Take the tram to High School for a walk through Nottingham Arboretum.  It’s Nottingham’s oldest park and home to a collection of over 800 trees some of which are from the original collection planted in the 19th century.  Enjoy a pleasant stroll taking in the Victorian circular aviary, Chinese bell tower, bandstand and lake.

The University of Nottingham

University of Nottingham
University of Nottingham

The University of Nottingham campus covers 300 acres and is regarded as one of the largest and most attractive in the country with its lakeside setting.  The university is quick and easy to get to from the city centre as it has its own dedicated tram stop from which a footpath leads up to the main buildings.

Trent Building, University of Nottingham
The Trent Building

Wander around the lakeside, step across an ornamental bridge and soak up the views from lakeside terrace.  Marvel at the stunning architecture of the university’s Grade II listed Trent Building which opened in 1928 before continuing into the building itself where visitors can view its elegant central hallway and Great Hall.

Chinese stone lions, University of Nottingham
The majestic stone lions

Before leaving University Park don’t miss taking a look at the majestic stone lions.  These were a gift from Nottingham’s twin city of Ningbo in China to mark a decade of civic partnership between the two cities.  Since 2004 a China campus of the University of Nottingham has been established in the historic city of Ningbo on China’s east coast, close to Shanghai.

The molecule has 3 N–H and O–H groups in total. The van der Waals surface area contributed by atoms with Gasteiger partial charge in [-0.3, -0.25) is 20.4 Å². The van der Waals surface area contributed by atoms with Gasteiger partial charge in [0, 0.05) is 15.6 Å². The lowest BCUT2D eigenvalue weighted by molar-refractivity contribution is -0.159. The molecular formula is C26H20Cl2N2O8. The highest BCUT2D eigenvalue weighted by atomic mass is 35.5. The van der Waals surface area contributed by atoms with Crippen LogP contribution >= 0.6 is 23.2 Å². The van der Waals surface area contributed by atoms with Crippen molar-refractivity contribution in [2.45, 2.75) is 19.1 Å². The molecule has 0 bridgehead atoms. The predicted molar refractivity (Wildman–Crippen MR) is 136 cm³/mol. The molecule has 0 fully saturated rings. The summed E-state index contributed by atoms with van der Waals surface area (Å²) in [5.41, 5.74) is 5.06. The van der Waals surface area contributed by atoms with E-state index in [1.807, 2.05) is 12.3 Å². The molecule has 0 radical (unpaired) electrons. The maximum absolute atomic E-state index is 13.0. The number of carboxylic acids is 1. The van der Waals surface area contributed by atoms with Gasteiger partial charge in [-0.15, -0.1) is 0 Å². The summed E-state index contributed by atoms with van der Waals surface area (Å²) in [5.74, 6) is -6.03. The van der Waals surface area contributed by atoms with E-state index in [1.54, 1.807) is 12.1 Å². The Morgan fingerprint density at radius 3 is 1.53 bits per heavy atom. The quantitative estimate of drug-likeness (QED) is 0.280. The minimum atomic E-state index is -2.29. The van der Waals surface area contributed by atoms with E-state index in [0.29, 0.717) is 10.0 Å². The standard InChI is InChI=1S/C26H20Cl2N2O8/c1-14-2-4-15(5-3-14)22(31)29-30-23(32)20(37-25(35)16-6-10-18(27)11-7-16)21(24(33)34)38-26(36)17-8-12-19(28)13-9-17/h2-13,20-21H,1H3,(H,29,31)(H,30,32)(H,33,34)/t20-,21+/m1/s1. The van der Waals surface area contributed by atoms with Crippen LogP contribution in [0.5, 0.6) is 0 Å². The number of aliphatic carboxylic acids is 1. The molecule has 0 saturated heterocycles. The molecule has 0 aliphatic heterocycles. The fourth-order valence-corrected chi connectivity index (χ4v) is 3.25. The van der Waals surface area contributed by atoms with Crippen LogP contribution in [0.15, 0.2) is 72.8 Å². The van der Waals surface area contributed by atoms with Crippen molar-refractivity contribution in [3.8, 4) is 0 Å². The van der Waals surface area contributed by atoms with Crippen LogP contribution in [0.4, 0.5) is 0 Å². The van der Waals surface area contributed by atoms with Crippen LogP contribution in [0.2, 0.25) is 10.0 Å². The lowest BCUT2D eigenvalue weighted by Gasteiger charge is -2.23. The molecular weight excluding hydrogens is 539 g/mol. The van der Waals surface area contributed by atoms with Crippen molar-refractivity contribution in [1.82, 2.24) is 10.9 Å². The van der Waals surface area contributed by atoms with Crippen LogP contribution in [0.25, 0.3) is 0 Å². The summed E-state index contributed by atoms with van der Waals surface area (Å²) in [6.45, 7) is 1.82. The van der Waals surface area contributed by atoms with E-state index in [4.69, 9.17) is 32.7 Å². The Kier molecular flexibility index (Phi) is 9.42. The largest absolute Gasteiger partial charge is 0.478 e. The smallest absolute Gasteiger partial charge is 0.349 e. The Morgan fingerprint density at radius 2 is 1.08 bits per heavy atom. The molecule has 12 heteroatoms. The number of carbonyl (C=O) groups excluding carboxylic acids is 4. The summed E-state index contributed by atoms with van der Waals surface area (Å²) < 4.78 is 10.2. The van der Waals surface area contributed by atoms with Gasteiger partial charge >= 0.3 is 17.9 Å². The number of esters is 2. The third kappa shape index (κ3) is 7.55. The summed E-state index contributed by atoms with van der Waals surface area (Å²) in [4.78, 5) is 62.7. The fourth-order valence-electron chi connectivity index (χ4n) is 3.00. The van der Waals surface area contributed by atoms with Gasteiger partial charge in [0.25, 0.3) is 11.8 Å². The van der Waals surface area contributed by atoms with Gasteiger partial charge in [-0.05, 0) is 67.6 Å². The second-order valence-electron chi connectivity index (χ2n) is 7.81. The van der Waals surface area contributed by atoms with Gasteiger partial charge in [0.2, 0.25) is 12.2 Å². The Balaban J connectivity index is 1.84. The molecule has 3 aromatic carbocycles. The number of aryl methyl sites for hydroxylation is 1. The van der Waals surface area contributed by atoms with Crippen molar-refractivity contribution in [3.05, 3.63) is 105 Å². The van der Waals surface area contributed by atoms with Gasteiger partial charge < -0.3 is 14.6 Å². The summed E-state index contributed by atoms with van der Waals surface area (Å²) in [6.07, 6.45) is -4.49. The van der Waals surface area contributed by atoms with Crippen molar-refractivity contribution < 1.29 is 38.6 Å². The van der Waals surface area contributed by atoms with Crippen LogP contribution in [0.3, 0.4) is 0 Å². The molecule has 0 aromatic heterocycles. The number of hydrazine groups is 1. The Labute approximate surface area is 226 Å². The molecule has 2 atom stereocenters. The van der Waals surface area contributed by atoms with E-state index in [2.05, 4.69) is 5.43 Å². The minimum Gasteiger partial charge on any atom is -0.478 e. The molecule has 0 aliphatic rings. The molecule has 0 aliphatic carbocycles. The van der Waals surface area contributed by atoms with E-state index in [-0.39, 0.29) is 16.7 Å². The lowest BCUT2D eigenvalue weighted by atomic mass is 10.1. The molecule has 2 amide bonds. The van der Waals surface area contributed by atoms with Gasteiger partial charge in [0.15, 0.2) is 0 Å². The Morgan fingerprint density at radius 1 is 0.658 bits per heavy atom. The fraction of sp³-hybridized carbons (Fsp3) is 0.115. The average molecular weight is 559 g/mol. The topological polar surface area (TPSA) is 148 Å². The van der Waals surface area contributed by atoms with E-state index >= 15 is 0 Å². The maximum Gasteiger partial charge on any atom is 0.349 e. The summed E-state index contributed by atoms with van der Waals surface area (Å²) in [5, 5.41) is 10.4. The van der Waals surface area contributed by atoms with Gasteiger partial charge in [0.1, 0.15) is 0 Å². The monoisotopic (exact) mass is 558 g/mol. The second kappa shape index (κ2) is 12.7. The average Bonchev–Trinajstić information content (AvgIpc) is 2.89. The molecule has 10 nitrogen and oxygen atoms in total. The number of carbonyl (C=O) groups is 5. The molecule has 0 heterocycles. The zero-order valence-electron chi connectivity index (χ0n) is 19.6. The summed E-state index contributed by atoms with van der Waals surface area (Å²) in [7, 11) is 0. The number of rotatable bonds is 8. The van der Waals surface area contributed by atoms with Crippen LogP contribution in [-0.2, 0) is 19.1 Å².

St. Mary’s Church

St. Mary's Church, Nottingham
St. Mary’s Church

St. Mary’s Church on High Pavement is the largest medieval building in Nottingham and a fine example of the prosperity of the city during the 15th century.  View its stunning interior, stained glass windows and monuments bearing witness to the funds donated by the guilds, merchants and nobility of the city.

Canal side walks

Canal boats on the Nottingham & Beeston Canal
Canal boats on the Nottingham & Beeston Canal

The Nottingham and Beeston canal carves its way through the city centre and is a key feature of the vibrant waterfront district.  It’s overlooked by Nottingham Castle perched on a high rock above the city (currently closed for major renovations but due to re-open later this year).

Nottingham waterfront
Nottingham waterfront

The canal was once part of a much longer route which is now derelict but the present-day stretch is perfect for an afternoon stroll and to stop at one the bars and cafes for a drink to watch the brightly painted narrowboats chug slowly by.

Nottingham Theatre Royal

Theatre Royal, Nottingham
Theatre Royal, Nottingham

Nottingham’s Theatre Royal and Royal Concert Hall are two of the country’s most vibrant and thriving touring venues.  Situated in the heart of the city, they lead the way for arts and entertainment in the East Midlands.

Shopping

Old Market Square, Nottingham
Old Market Square